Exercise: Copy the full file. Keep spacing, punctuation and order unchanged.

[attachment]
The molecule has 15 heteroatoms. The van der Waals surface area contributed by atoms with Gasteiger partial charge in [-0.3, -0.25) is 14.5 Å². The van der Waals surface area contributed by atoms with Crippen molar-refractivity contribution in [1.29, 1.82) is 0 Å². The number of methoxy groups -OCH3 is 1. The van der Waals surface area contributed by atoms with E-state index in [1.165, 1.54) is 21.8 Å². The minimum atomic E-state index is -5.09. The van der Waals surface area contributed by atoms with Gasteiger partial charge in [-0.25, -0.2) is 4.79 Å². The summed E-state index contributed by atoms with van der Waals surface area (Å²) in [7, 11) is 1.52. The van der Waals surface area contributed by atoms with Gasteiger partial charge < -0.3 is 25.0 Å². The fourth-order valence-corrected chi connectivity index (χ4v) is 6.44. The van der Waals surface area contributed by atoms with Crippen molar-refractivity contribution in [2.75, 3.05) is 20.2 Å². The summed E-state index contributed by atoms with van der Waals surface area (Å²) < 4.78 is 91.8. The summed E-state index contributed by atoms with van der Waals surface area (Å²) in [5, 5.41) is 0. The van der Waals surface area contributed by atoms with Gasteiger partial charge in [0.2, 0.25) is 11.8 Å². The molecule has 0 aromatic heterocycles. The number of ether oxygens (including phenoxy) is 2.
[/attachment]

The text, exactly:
The molecule has 15 heteroatoms. The van der Waals surface area contributed by atoms with Gasteiger partial charge in [-0.3, -0.25) is 14.5 Å². The van der Waals surface area contributed by atoms with Crippen molar-refractivity contribution in [1.29, 1.82) is 0 Å². The number of methoxy groups -OCH3 is 1. The van der Waals surface area contributed by atoms with E-state index in [1.165, 1.54) is 21.8 Å². The minimum atomic E-state index is -5.09. The van der Waals surface area contributed by atoms with Gasteiger partial charge in [-0.25, -0.2) is 4.79 Å². The summed E-state index contributed by atoms with van der Waals surface area (Å²) in [7, 11) is 1.52. The van der Waals surface area contributed by atoms with Gasteiger partial charge < -0.3 is 25.0 Å². The fourth-order valence-corrected chi connectivity index (χ4v) is 6.44. The van der Waals surface area contributed by atoms with Crippen molar-refractivity contribution in [2.75, 3.05) is 20.2 Å². The summed E-state index contributed by atoms with van der Waals surface area (Å²) < 4.78 is 91.8. The summed E-state index contributed by atoms with van der Waals surface area (Å²) in [5, 5.41) is 0. The van der Waals surface area contributed by atoms with Gasteiger partial charge in [0.2, 0.25) is 11.8 Å². The molecule has 0 aromatic heterocycles. The number of ether oxygens (including phenoxy) is 2.